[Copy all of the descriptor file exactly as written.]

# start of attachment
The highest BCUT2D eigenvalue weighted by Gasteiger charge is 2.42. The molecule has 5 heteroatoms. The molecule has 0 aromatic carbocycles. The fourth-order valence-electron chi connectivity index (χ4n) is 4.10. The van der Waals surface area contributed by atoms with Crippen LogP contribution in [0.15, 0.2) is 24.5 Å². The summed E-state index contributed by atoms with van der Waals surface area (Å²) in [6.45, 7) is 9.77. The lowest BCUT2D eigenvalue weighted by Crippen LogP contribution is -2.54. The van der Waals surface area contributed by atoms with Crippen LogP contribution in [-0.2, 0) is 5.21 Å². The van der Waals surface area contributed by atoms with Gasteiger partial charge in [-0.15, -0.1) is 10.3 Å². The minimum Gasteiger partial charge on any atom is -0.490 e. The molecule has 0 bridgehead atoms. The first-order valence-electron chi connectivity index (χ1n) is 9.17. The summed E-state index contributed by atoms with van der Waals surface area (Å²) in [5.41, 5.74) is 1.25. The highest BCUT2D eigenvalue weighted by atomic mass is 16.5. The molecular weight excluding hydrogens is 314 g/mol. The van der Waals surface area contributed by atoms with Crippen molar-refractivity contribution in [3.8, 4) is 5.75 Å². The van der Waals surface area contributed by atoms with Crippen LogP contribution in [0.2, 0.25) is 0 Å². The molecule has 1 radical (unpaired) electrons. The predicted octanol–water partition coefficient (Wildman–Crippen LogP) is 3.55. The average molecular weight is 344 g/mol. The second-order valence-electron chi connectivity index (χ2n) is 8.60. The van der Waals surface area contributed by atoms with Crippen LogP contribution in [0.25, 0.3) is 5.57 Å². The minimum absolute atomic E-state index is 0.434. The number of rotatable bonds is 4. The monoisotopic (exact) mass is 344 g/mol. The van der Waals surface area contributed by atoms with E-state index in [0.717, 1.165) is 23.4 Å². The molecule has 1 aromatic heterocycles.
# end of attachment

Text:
The highest BCUT2D eigenvalue weighted by Gasteiger charge is 2.42. The molecule has 5 heteroatoms. The molecule has 0 aromatic carbocycles. The fourth-order valence-electron chi connectivity index (χ4n) is 4.10. The van der Waals surface area contributed by atoms with Crippen LogP contribution in [0.15, 0.2) is 24.5 Å². The summed E-state index contributed by atoms with van der Waals surface area (Å²) in [6.45, 7) is 9.77. The lowest BCUT2D eigenvalue weighted by Crippen LogP contribution is -2.54. The van der Waals surface area contributed by atoms with Crippen LogP contribution in [-0.2, 0) is 5.21 Å². The van der Waals surface area contributed by atoms with Gasteiger partial charge in [-0.15, -0.1) is 10.3 Å². The minimum Gasteiger partial charge on any atom is -0.490 e. The molecule has 0 bridgehead atoms. The first-order valence-electron chi connectivity index (χ1n) is 9.17. The summed E-state index contributed by atoms with van der Waals surface area (Å²) in [5.41, 5.74) is 1.25. The highest BCUT2D eigenvalue weighted by atomic mass is 16.5. The molecular weight excluding hydrogens is 314 g/mol. The van der Waals surface area contributed by atoms with Crippen molar-refractivity contribution in [3.8, 4) is 5.75 Å². The van der Waals surface area contributed by atoms with Crippen LogP contribution in [0.2, 0.25) is 0 Å². The molecule has 1 radical (unpaired) electrons. The predicted octanol–water partition coefficient (Wildman–Crippen LogP) is 3.55. The average molecular weight is 344 g/mol. The second-order valence-electron chi connectivity index (χ2n) is 8.60. The van der Waals surface area contributed by atoms with Crippen LogP contribution in [0.25, 0.3) is 5.57 Å². The minimum absolute atomic E-state index is 0.434. The number of rotatable bonds is 4. The monoisotopic (exact) mass is 344 g/mol. The van der Waals surface area contributed by atoms with E-state index in [0.717, 1.165) is 23.4 Å². The molecule has 1 aromatic heterocycles.